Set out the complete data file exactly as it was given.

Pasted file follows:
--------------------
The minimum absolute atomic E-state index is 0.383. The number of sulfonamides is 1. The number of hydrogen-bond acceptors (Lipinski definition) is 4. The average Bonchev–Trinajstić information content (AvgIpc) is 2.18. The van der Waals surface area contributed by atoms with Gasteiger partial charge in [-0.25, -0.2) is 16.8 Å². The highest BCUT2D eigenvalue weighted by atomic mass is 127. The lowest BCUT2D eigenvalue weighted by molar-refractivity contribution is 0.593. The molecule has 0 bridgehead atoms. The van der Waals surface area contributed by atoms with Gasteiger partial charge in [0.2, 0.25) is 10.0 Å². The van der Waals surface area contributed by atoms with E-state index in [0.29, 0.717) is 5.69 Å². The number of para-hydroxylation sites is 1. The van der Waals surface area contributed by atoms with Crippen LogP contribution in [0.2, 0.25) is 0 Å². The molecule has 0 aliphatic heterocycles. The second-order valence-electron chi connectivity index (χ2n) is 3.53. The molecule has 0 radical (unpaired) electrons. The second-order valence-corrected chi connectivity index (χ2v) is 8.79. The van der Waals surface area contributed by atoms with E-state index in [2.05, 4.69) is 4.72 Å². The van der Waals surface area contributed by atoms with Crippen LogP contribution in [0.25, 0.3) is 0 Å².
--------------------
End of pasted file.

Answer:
The minimum absolute atomic E-state index is 0.383. The number of sulfonamides is 1. The number of hydrogen-bond acceptors (Lipinski definition) is 4. The average Bonchev–Trinajstić information content (AvgIpc) is 2.18. The van der Waals surface area contributed by atoms with Gasteiger partial charge in [-0.25, -0.2) is 16.8 Å². The highest BCUT2D eigenvalue weighted by atomic mass is 127. The lowest BCUT2D eigenvalue weighted by molar-refractivity contribution is 0.593. The molecule has 0 bridgehead atoms. The van der Waals surface area contributed by atoms with Gasteiger partial charge in [0.2, 0.25) is 10.0 Å². The van der Waals surface area contributed by atoms with E-state index in [0.29, 0.717) is 5.69 Å². The number of para-hydroxylation sites is 1. The van der Waals surface area contributed by atoms with Crippen LogP contribution in [0.2, 0.25) is 0 Å². The molecule has 0 aliphatic heterocycles. The second-order valence-electron chi connectivity index (χ2n) is 3.53. The molecule has 0 radical (unpaired) electrons. The second-order valence-corrected chi connectivity index (χ2v) is 8.79. The van der Waals surface area contributed by atoms with E-state index in [2.05, 4.69) is 4.72 Å². The van der Waals surface area contributed by atoms with Crippen LogP contribution in [0.25, 0.3) is 0 Å².